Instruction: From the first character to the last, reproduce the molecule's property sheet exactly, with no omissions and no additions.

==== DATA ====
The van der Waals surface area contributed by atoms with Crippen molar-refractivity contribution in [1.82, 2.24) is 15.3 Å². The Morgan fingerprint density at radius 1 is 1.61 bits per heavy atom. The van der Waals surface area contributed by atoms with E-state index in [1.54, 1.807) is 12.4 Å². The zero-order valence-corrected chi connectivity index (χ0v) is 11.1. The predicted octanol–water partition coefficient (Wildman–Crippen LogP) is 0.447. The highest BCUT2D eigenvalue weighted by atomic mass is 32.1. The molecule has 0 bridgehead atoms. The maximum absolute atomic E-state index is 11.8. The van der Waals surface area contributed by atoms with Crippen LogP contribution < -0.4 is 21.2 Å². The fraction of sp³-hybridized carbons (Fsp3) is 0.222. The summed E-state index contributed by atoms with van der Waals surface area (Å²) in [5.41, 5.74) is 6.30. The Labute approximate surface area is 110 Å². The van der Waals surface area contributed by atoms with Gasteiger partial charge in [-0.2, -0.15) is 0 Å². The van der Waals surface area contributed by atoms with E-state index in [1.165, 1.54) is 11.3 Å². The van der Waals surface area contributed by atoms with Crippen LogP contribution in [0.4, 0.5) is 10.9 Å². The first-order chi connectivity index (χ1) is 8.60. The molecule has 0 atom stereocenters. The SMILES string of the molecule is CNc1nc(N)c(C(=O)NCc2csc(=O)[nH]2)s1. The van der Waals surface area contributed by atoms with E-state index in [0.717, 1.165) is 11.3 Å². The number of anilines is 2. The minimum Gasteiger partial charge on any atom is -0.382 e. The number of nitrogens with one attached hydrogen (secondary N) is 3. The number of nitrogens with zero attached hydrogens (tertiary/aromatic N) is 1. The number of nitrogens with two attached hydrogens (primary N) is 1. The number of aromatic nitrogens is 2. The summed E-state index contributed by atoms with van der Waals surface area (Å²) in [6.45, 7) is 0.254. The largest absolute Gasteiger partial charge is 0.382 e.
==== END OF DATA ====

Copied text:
The van der Waals surface area contributed by atoms with Crippen molar-refractivity contribution in [1.82, 2.24) is 15.3 Å². The Morgan fingerprint density at radius 1 is 1.61 bits per heavy atom. The van der Waals surface area contributed by atoms with E-state index in [1.54, 1.807) is 12.4 Å². The zero-order valence-corrected chi connectivity index (χ0v) is 11.1. The predicted octanol–water partition coefficient (Wildman–Crippen LogP) is 0.447. The highest BCUT2D eigenvalue weighted by atomic mass is 32.1. The molecule has 0 bridgehead atoms. The maximum absolute atomic E-state index is 11.8. The van der Waals surface area contributed by atoms with Crippen LogP contribution < -0.4 is 21.2 Å². The fraction of sp³-hybridized carbons (Fsp3) is 0.222. The summed E-state index contributed by atoms with van der Waals surface area (Å²) in [5.41, 5.74) is 6.30. The Labute approximate surface area is 110 Å². The van der Waals surface area contributed by atoms with Gasteiger partial charge in [-0.2, -0.15) is 0 Å². The van der Waals surface area contributed by atoms with E-state index in [1.165, 1.54) is 11.3 Å². The van der Waals surface area contributed by atoms with Crippen LogP contribution in [0.4, 0.5) is 10.9 Å². The first-order chi connectivity index (χ1) is 8.60. The molecule has 0 atom stereocenters. The SMILES string of the molecule is CNc1nc(N)c(C(=O)NCc2csc(=O)[nH]2)s1. The van der Waals surface area contributed by atoms with E-state index in [0.717, 1.165) is 11.3 Å². The number of anilines is 2. The minimum Gasteiger partial charge on any atom is -0.382 e. The number of nitrogens with one attached hydrogen (secondary N) is 3. The number of nitrogens with zero attached hydrogens (tertiary/aromatic N) is 1. The number of nitrogens with two attached hydrogens (primary N) is 1. The number of aromatic nitrogens is 2. The summed E-state index contributed by atoms with van der Waals surface area (Å²) in [6.45, 7) is 0.254. The largest absolute Gasteiger partial charge is 0.382 e.